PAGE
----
• Eye in the sky

    Satellite technology increasingly shows it can deliver part of the solution to the continent’s connectivity challenges.

    Eye in the sky

    Sometimes the looniest ideas provide the most effective solutions. Puzzled by how best to deliver internet connectivity to billions of people living in the most remote parts of the planet, Google’s parent company Alphabet launched the Loon project.

    The idea is marvellously simple: just take the most essential components of a cellphone tower, pack them into a flight capsule, add on some solar panels and a few patch antennas, attach them all to a durable, high-altitude balloon, and send the balloon 20 km up into the stratosphere. There, from the edge of space, the Loon balloon provides an aerial wireless network with 4G-LTE speeds to the remote villages and communities living on the ground below.

    It may sound crazy – and the effectiveness of the Loon network remains a topic of debate – but the Loon concept is at least a practical alternative to Africa’s fibre roll-out, which involves the deployment of thousands of kilometres of optic fibre to connect small villages, farms or mines located in outlying areas.

    Loon’s balloons are a smart solution, but there’s a sense in the market that they are best used as short-term stopgaps – like when mobile companies in Peru and Puerto Rico used them recently to supplant cellphone towers that had been knocked down by natural disasters. For a more lasting solution, Africa’s telecoms companies are now looking to satellites.

    ‘Once thought destined to be obsolete as mobile and fibre networks were ever increasing penetration in Africa, high-throughput satellite services are proving they can deliver on today’s customer expectations for high-speed affordable connectivity in areas where even mobile networks do not reach,’ says Michèle Scanlon, MD of iWayAfrica, a subsidiary of pan-African provider Gondwana International Networks (GIN).

    According to Scanlon, ‘every 10% increase in broadband penetration can trigger a 1.38% increase in a country’s GDP, and every 1% increase in broadband connectivity can generate a 5% increase in job creation. Clearly, the wider the prevalence of broadband, the higher the probability for improved economies, and satellite is definitely key to widening the reach of broadband access in Africa’.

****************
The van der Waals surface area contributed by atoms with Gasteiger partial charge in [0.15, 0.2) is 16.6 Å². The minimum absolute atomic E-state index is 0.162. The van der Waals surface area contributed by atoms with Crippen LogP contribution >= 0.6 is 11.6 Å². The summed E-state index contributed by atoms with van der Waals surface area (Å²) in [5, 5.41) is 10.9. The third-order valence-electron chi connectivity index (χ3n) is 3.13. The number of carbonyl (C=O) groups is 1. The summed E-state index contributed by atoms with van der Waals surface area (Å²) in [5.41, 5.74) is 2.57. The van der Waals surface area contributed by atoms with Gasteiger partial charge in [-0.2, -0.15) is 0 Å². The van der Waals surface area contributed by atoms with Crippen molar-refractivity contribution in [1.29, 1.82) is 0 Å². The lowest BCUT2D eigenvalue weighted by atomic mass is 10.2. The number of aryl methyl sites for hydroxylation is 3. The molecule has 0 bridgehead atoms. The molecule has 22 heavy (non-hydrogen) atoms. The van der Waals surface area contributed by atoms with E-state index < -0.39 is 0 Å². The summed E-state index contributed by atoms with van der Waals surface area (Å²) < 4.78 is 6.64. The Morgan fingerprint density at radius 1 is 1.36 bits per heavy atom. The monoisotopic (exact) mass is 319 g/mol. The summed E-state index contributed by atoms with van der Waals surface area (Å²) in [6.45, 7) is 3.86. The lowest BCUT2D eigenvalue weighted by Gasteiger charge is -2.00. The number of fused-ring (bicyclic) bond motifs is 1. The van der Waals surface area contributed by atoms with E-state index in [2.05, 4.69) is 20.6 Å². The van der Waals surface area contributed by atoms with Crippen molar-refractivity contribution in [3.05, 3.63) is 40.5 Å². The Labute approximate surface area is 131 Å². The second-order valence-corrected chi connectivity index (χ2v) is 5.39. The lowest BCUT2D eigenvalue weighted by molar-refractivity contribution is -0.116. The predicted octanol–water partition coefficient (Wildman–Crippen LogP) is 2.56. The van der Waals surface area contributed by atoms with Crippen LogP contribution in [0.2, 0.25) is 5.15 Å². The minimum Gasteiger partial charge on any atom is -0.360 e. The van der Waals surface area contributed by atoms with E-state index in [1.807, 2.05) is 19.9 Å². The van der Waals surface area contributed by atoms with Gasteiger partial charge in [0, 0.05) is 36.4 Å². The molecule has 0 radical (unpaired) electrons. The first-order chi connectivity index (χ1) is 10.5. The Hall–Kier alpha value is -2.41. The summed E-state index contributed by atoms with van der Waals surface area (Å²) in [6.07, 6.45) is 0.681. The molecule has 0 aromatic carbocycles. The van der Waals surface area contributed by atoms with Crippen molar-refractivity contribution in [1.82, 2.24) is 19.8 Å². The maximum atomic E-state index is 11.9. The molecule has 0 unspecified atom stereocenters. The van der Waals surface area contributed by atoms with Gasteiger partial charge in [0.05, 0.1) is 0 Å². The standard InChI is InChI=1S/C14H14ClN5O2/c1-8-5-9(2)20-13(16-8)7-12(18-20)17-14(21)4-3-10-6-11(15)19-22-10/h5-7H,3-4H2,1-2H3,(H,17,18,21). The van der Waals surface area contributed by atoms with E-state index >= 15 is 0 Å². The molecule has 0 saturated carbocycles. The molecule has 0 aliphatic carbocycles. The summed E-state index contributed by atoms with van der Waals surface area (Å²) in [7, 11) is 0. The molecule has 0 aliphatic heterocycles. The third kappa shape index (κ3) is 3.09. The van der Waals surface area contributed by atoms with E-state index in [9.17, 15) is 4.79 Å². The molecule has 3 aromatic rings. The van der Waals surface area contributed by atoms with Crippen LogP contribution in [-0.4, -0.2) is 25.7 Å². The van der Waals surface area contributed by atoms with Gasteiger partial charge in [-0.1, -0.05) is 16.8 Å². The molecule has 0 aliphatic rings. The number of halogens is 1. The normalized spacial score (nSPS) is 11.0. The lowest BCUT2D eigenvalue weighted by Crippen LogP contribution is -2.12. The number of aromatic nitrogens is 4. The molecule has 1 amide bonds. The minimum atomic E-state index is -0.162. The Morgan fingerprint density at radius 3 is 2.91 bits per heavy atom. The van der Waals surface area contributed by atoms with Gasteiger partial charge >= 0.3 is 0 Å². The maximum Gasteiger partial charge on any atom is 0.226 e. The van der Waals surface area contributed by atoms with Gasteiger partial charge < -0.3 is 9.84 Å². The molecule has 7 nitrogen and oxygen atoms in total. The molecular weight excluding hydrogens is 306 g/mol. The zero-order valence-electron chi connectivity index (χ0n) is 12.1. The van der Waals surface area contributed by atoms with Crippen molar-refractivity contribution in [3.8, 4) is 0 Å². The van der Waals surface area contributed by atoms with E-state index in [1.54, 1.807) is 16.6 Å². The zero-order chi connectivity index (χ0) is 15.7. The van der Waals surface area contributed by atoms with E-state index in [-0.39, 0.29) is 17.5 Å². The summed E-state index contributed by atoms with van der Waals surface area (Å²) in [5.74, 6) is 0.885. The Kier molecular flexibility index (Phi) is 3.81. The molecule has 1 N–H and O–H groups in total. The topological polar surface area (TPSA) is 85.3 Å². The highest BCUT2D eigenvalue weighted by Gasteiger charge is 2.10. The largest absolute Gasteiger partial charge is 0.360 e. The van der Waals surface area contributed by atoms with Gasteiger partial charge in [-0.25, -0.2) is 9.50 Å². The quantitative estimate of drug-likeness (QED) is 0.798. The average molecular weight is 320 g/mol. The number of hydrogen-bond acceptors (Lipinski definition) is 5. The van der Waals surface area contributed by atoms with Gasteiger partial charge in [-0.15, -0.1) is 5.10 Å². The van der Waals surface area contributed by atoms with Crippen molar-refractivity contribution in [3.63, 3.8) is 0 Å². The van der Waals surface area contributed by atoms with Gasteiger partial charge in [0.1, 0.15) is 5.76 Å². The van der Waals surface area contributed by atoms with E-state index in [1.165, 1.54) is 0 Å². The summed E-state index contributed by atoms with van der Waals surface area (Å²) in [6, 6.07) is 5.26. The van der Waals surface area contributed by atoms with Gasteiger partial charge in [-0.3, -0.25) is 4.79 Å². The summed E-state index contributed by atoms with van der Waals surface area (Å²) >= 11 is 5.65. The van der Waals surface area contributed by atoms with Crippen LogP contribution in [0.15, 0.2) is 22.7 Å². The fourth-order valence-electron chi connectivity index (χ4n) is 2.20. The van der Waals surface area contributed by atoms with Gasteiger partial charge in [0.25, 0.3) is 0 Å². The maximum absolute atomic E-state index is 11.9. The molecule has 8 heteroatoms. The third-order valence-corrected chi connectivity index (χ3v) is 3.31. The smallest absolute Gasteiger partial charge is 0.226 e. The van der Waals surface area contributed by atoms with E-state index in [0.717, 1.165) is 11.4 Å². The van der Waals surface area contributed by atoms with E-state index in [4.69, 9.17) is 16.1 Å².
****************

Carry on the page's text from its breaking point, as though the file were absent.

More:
She points out, however, that while satellite is often the only means of delivering broadband connectivity in Africa, there have been little to no price improvements on VSAT modems. ‘Customer-premises equipment pricing remains amongst the biggest obstacles to the successful roll-out of satellite broadband on the continent,’ she says. ‘Until we see large reductions or innovative financing approaches for end-user satellite modems, the utopian goals of mass-scale satellite broadband penetration in Africa may be limited.’

    Nevertheless, the race is on. In February 2019, OneWeb sent its first six satellites into space, in the first wave of a planned 650 units that will ultimately make up an interconnected network, or constellation. As CEO Adrian Steckel told CNBC, those satellites will provide internet coverage across the entire globe, making OneWeb – as Steckel put it – ‘the largest internet provider by square miles covered’.

    OneWeb is just one of many companies – including SpaceX, Amazon, Hughes and Gondwana – that are racing to launch their own satellite internet constellations. They will be competing against each other in orbit, and also against all the ground-based telecom giants.

    In June, Elon Musk’s SpaceX launched 60 satellites as part of its Starlink constellation, which will consist of nearly 12 000 internet satellites by 2027. SpaceX claims that Starlink will provide internet data speeds that are about 50% faster than existing fibre-optic cables, with potential customers including remote areas, airplanes, ships and cars.

    Amazon, meanwhile, plans to establish a constellation of 3 236 satellites in low Earth orbit (LEO), again aiming to reach areas with poor or no internet connectivity. The secretive Project Kuiper would tap into the ground-based infrastructure that’s been built for Amazon Web Services. ‘Amazon’s mission is to be Earth’s most customer-centric company, and the Kuiper System is one of our ambitious projects to fulfil this mission,’ the company says in an application to the Federal Communications Commission. ‘The Kuiper System will deliver satellite broadband communications services to tens of millions of unserved and underserved consumers and businesses in the United States and around the globe.’